One cannot claim that neither the government nor its officials were aware of an upcoming student protest as there are established mechanisms to learn about these upcoming civil unrest events well in advance. These systems are well networked in all segments of government as well as in social networks.

Consequently, a crisis situation could be mitigated if communications are well managed. But in this instance, something has drastically failed somewhere. 

Later, the police said that the protest could have been mitigated had there been an official at the UGC to meet the protestors as it was held after-office hours. But the students were chanting slogans in front of an empty building as by that time all had gone home.It was Saman Ekanayaka, Secretary to Prime Minister Wickremesinghe who volunteered to meet the students although it was late in the evening, but then it was too late. But interestingly Deputy Minister Mohan Lal Grero was waiting to meet the protestors next day at the same venue. Hopefully some lessons were learnt. 

Be that as it may, let us have a look at the conduct of the police in this incident. In fact the particular conduct of the cops in handling such a crisis situation was no different from police behaviour during the previous era. If one could remember, a similar act of the police against a students’ protest became a hot topic during the last presidential elections. Yahapalana campaigners used a powerful image of a policeman attacking a protesting university student mainly on the social media and vowed that such incidents would not be repeated under a new regime.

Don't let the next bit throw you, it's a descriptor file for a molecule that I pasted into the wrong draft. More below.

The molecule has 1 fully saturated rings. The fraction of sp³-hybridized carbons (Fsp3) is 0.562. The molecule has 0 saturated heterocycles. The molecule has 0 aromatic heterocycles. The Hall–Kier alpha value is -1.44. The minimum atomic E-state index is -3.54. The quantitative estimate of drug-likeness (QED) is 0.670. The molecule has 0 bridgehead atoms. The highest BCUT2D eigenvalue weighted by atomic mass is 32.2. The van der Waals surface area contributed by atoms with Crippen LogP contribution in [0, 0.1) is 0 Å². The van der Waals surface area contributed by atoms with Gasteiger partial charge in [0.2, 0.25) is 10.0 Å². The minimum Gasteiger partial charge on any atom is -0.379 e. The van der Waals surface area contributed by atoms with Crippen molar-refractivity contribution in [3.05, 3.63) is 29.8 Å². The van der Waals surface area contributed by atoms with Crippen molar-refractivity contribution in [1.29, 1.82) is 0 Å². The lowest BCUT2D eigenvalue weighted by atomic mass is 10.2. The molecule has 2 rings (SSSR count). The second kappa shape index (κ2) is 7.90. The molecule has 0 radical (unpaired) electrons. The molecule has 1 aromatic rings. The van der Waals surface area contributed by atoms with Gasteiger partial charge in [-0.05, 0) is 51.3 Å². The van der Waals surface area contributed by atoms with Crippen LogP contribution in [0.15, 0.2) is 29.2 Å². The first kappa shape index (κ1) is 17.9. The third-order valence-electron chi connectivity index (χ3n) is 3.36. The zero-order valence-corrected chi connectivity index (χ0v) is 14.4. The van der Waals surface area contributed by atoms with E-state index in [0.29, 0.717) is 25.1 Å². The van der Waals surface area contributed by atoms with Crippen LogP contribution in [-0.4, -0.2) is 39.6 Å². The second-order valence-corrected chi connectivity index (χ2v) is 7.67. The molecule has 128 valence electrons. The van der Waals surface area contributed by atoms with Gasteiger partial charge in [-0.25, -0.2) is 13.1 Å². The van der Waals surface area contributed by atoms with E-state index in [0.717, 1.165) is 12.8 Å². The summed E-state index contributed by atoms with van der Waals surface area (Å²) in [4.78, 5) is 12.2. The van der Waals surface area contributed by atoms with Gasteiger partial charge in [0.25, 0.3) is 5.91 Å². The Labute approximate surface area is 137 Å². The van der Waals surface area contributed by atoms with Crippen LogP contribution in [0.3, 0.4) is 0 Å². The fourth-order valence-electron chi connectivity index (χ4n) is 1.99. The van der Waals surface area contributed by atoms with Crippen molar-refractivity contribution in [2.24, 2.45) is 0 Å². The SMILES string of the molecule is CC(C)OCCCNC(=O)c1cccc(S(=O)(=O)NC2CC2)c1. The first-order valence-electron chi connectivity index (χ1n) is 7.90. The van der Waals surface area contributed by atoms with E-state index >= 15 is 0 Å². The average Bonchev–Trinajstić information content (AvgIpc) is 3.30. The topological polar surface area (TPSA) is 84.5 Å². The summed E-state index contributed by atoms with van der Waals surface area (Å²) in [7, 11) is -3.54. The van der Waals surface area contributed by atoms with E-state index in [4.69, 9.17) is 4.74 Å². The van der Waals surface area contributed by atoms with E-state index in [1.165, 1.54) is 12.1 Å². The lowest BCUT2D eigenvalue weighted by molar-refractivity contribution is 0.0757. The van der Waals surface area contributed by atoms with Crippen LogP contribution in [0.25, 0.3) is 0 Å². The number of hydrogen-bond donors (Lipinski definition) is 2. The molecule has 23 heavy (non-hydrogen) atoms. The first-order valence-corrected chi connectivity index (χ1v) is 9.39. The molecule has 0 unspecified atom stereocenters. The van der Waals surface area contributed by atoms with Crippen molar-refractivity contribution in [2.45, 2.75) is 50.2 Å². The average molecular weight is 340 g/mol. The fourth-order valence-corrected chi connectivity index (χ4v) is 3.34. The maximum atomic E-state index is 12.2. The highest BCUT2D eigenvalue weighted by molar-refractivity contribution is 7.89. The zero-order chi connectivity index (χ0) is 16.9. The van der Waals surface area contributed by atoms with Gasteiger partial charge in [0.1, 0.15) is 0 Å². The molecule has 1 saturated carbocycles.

It was clear that the police had not yet realised that there had been a regime change – from a de facto police state to a system committed to good governance. This was their usual responses for student or any protest for the past ten years – remember Katunayaka and Rathupaswala? Use maximum power but claim it was the minimum.

This wrong perception of the police was clearly visible during the press briefing when the top brass  defended their act just after the incident. They talked about using minimum force and maximum force against protestors, and then ended up with a controversial comment by the police spokesman who used the phrase [using] ‘ necessary force’. But none of the top brass justified why police used any kind force at all against the students who were exercising their democratic right to protest. In fact the body language and demeanour of the police top brass at the press briefing did not not convey a professional message. Some of the police participants appeared to be in need of a serious capacity-building exercise on how to conduct a press briefing.